Stanford researchers have several projects underway to improve imaging techniques, bracing treatment and surgeries for kids and teens with scoliosis.
During a stint in Ethiopia, Stanford surgical resident Jared Forrester worked on a surgical infection prevention plan for low- and middle-income countries.
Abdominal adhesions frequently occur after abdominal surgery. Stanford researchers prevented their formation in mice by blocking a molecular pathway.
Stanford pediatric surgeon Janey Pratt converted her dining room to a factory, in order to produce cloth masks to protect people from COVID-19 transmission.
In a podcast interview, a Stanford Health Care physician leader discusses how the system is keeping patients safe as surgeries and other procedures resume.
Stanford physicians have developed ways to better prepare patients physically and mentally for surgery, helping them to feel less pain during recovery.
A pair of formerly conjoined twin sisters who were separated at Packard Children's three years ago are now happy, healthy and doing well in kindergarten.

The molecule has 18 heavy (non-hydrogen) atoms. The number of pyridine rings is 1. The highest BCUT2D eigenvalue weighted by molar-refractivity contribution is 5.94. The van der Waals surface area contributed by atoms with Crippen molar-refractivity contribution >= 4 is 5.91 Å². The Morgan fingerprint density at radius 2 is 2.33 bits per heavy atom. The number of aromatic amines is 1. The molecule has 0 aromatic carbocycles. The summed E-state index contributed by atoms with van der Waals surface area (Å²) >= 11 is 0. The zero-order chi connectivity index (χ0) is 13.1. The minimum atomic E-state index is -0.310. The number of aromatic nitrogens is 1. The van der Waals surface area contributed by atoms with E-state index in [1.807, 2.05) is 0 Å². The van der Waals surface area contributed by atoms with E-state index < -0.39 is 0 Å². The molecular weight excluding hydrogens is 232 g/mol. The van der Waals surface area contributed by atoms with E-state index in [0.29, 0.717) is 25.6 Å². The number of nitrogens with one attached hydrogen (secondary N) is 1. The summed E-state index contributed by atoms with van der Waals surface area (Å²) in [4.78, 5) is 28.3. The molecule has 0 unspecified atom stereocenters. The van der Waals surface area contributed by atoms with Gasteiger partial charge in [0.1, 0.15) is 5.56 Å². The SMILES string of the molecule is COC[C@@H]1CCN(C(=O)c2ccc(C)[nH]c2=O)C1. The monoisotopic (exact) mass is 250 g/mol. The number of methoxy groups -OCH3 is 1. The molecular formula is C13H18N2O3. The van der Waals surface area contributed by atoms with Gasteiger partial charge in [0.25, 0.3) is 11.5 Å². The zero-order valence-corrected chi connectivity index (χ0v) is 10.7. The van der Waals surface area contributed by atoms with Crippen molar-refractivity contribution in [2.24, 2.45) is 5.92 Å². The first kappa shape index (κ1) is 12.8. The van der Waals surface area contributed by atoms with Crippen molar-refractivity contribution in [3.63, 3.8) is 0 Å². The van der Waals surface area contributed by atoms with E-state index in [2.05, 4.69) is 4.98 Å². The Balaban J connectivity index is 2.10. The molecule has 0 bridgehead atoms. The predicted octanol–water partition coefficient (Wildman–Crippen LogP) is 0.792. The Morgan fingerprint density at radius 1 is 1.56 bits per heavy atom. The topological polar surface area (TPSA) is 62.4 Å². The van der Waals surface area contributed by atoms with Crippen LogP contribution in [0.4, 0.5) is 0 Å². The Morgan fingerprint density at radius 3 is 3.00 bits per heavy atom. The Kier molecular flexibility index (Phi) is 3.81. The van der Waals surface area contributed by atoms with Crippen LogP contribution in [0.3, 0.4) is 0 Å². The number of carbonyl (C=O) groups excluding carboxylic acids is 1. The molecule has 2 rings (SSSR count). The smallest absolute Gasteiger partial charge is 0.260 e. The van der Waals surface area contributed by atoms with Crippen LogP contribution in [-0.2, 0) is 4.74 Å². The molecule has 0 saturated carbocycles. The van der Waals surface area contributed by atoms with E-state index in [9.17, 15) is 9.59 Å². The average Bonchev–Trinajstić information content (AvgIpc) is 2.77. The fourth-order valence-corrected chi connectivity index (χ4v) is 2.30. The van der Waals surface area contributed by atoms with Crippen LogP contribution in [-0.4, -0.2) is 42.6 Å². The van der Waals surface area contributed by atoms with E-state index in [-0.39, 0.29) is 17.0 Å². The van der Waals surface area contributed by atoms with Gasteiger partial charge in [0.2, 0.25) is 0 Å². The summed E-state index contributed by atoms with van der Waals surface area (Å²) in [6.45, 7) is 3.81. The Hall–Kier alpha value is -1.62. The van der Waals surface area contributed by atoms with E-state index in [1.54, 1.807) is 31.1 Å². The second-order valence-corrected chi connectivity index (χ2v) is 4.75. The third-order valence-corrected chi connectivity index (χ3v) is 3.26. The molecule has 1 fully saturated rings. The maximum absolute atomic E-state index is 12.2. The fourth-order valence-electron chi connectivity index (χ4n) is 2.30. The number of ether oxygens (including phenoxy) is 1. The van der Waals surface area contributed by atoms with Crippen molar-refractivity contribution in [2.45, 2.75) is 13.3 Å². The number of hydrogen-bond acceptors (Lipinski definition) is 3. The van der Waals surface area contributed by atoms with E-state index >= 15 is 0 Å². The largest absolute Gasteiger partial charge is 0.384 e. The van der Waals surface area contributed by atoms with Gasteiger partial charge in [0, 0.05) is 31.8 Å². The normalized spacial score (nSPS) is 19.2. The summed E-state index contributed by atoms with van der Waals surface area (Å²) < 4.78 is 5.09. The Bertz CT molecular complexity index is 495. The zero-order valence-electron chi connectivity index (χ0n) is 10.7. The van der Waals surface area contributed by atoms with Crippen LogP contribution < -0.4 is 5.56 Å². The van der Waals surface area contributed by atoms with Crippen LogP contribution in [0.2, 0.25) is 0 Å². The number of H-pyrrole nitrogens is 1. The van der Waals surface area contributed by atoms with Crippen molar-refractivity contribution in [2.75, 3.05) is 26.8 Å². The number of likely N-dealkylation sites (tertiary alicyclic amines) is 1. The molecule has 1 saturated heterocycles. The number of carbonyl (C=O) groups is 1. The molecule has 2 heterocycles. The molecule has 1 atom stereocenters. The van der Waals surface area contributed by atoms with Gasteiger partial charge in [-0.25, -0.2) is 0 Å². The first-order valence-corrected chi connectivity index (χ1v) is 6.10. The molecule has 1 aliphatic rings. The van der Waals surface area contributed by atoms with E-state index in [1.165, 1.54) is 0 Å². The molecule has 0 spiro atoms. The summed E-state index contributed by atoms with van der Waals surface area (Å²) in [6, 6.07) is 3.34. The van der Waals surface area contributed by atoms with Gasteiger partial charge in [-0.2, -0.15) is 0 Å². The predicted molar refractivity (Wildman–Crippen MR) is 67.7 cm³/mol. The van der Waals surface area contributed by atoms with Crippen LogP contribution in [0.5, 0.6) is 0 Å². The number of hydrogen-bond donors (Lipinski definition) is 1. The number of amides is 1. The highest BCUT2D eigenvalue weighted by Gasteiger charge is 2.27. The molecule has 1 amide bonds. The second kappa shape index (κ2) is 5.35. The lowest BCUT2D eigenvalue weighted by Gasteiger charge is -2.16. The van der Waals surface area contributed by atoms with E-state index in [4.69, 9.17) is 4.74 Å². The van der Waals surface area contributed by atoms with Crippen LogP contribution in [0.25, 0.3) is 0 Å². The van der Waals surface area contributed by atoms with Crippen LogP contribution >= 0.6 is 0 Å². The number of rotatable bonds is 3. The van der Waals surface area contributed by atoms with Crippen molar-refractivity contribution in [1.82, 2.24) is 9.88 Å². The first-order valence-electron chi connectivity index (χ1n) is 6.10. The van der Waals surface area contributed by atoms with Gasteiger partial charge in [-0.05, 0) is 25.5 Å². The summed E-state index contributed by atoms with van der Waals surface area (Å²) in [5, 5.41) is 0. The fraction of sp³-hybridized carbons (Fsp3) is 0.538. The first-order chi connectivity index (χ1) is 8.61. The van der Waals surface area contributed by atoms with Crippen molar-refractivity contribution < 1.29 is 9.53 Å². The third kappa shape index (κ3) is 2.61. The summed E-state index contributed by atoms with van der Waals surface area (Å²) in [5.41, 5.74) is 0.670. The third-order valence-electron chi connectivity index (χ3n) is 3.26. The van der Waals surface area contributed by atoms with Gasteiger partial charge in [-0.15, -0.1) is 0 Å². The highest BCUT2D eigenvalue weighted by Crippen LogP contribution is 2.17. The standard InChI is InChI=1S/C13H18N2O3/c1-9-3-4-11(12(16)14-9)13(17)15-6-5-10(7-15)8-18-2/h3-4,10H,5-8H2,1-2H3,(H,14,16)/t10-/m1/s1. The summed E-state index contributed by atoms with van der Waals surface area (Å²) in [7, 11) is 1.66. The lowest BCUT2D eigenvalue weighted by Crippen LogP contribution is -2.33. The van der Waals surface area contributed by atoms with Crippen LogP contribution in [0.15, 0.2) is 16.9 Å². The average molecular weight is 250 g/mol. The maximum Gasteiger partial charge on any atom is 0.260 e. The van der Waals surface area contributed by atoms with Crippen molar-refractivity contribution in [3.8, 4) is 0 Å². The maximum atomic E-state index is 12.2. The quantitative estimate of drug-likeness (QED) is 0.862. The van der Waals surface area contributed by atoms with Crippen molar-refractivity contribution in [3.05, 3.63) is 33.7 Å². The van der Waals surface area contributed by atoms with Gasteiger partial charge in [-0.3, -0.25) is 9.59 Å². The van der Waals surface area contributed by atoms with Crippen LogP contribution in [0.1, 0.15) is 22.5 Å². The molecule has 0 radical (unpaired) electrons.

Surgeon Irene Wapnir and her colleagues developed a new technique for creating biological breast implants for women who have undergone a mastectomy.
Stanford researchers discover a gel that, when applied to animal hearts, vastly reduces the formation of adhesions, scar tissue that cause complications.
10-year-old Mathias Dizon fulfilled a promise to sing the national anthem at the Stanford Children’s Health Cleft and Craniofacial Center's annual patient and family picnic.
A thyroid cancer patient has neck surgery that leaves no scar, in a new procedure and a first for Stanford surgeons.
Millions of people are at risk from inadequate or unreliable lighting during surgery, so a Stanford surgeon is part of a team developing an affordable surgical headlamp.
Auriel August, a resident in surgery, shares her story about why she decided to become a surgeon and her experience at Stanford.
Forty years ago, Michael Longaker was a guard on the championship winning Michigan State basketball team. Now, he is a Stanford surgeon.
The best way to predict which patients will suffer chronic pain after surgery is to ask them how they're feeling, Stanford researchers find.
A Stanford researcher has found that patients with heart failure, even if it's relatively mild, are more likely to die within three months after surgery.